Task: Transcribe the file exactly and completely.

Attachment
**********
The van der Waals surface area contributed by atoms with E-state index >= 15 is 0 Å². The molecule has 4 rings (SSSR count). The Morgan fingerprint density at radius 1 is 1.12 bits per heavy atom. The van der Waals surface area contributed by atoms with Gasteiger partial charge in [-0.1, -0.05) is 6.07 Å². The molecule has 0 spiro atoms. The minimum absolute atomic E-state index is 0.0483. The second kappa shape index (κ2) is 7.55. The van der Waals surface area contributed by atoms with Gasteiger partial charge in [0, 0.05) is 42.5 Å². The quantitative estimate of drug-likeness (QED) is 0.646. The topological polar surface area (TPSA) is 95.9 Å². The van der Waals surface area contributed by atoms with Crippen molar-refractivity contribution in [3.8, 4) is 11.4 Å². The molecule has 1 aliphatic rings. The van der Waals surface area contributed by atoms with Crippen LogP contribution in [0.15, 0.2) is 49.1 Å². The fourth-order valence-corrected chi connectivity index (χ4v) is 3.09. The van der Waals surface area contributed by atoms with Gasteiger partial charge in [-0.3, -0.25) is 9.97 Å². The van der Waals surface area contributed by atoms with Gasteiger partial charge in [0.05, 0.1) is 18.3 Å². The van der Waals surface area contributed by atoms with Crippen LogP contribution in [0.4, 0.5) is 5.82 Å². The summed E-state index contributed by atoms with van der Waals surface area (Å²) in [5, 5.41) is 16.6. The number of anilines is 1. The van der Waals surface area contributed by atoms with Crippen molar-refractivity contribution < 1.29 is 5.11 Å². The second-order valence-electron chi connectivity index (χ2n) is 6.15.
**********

The van der Waals surface area contributed by atoms with E-state index >= 15 is 0 Å². The molecule has 4 rings (SSSR count). The Morgan fingerprint density at radius 1 is 1.12 bits per heavy atom. The van der Waals surface area contributed by atoms with Gasteiger partial charge in [-0.1, -0.05) is 6.07 Å². The molecule has 0 spiro atoms. The minimum absolute atomic E-state index is 0.0483. The second kappa shape index (κ2) is 7.55. The van der Waals surface area contributed by atoms with Gasteiger partial charge in [0, 0.05) is 42.5 Å². The quantitative estimate of drug-likeness (QED) is 0.646. The topological polar surface area (TPSA) is 95.9 Å². The van der Waals surface area contributed by atoms with Crippen molar-refractivity contribution in [3.8, 4) is 11.4 Å². The molecule has 1 aliphatic rings. The van der Waals surface area contributed by atoms with Crippen LogP contribution in [0.15, 0.2) is 49.1 Å². The fourth-order valence-corrected chi connectivity index (χ4v) is 3.09. The van der Waals surface area contributed by atoms with Gasteiger partial charge in [-0.3, -0.25) is 9.97 Å². The van der Waals surface area contributed by atoms with Gasteiger partial charge in [0.05, 0.1) is 18.3 Å². The van der Waals surface area contributed by atoms with Crippen LogP contribution in [0.4, 0.5) is 5.82 Å². The summed E-state index contributed by atoms with van der Waals surface area (Å²) in [5, 5.41) is 16.6. The number of anilines is 1. The van der Waals surface area contributed by atoms with Crippen molar-refractivity contribution < 1.29 is 5.11 Å². The second-order valence-electron chi connectivity index (χ2n) is 6.15.